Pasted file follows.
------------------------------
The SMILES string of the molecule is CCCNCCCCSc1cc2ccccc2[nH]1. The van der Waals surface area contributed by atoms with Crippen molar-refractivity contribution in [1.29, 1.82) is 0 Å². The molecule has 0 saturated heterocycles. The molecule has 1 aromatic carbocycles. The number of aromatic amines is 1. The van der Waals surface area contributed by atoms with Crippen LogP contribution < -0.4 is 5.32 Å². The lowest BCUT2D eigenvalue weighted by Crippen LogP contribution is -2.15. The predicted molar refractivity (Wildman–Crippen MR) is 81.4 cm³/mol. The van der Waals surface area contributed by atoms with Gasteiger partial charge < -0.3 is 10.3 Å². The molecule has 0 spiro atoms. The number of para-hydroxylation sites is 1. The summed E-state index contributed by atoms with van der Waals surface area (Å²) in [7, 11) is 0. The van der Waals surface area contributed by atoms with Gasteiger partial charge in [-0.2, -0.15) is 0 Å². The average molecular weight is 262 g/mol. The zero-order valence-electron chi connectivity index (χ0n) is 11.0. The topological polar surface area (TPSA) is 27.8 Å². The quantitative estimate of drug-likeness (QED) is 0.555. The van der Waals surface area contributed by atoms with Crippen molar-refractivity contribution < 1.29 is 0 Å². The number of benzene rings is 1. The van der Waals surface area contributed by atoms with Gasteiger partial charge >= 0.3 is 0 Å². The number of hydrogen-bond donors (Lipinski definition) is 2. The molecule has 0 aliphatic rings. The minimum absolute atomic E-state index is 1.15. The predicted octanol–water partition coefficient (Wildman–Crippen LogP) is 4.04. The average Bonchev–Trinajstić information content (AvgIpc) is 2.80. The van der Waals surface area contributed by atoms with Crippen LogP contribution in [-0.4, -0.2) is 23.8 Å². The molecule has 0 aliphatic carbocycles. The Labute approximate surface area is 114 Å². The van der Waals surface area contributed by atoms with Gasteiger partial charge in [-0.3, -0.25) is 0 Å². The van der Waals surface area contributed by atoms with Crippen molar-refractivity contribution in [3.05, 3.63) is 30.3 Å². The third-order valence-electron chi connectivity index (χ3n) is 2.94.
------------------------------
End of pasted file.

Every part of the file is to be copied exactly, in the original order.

The SMILES string of the molecule is CCCNCCCCSc1cc2ccccc2[nH]1. The van der Waals surface area contributed by atoms with Crippen molar-refractivity contribution in [1.29, 1.82) is 0 Å². The molecule has 0 saturated heterocycles. The molecule has 1 aromatic carbocycles. The number of aromatic amines is 1. The van der Waals surface area contributed by atoms with Crippen LogP contribution < -0.4 is 5.32 Å². The lowest BCUT2D eigenvalue weighted by Crippen LogP contribution is -2.15. The predicted molar refractivity (Wildman–Crippen MR) is 81.4 cm³/mol. The van der Waals surface area contributed by atoms with Gasteiger partial charge < -0.3 is 10.3 Å². The molecule has 0 spiro atoms. The number of para-hydroxylation sites is 1. The summed E-state index contributed by atoms with van der Waals surface area (Å²) in [7, 11) is 0. The van der Waals surface area contributed by atoms with Gasteiger partial charge in [-0.2, -0.15) is 0 Å². The average molecular weight is 262 g/mol. The zero-order valence-electron chi connectivity index (χ0n) is 11.0. The topological polar surface area (TPSA) is 27.8 Å². The quantitative estimate of drug-likeness (QED) is 0.555. The van der Waals surface area contributed by atoms with Crippen molar-refractivity contribution < 1.29 is 0 Å². The number of benzene rings is 1. The van der Waals surface area contributed by atoms with Gasteiger partial charge >= 0.3 is 0 Å². The number of hydrogen-bond donors (Lipinski definition) is 2. The molecule has 0 aliphatic rings. The minimum absolute atomic E-state index is 1.15. The predicted octanol–water partition coefficient (Wildman–Crippen LogP) is 4.04. The average Bonchev–Trinajstić information content (AvgIpc) is 2.80. The van der Waals surface area contributed by atoms with Crippen LogP contribution in [-0.4, -0.2) is 23.8 Å². The molecule has 0 aliphatic carbocycles. The Labute approximate surface area is 114 Å². The van der Waals surface area contributed by atoms with Gasteiger partial charge in [-0.3, -0.25) is 0 Å². The van der Waals surface area contributed by atoms with Crippen molar-refractivity contribution in [3.05, 3.63) is 30.3 Å². The third-order valence-electron chi connectivity index (χ3n) is 2.94.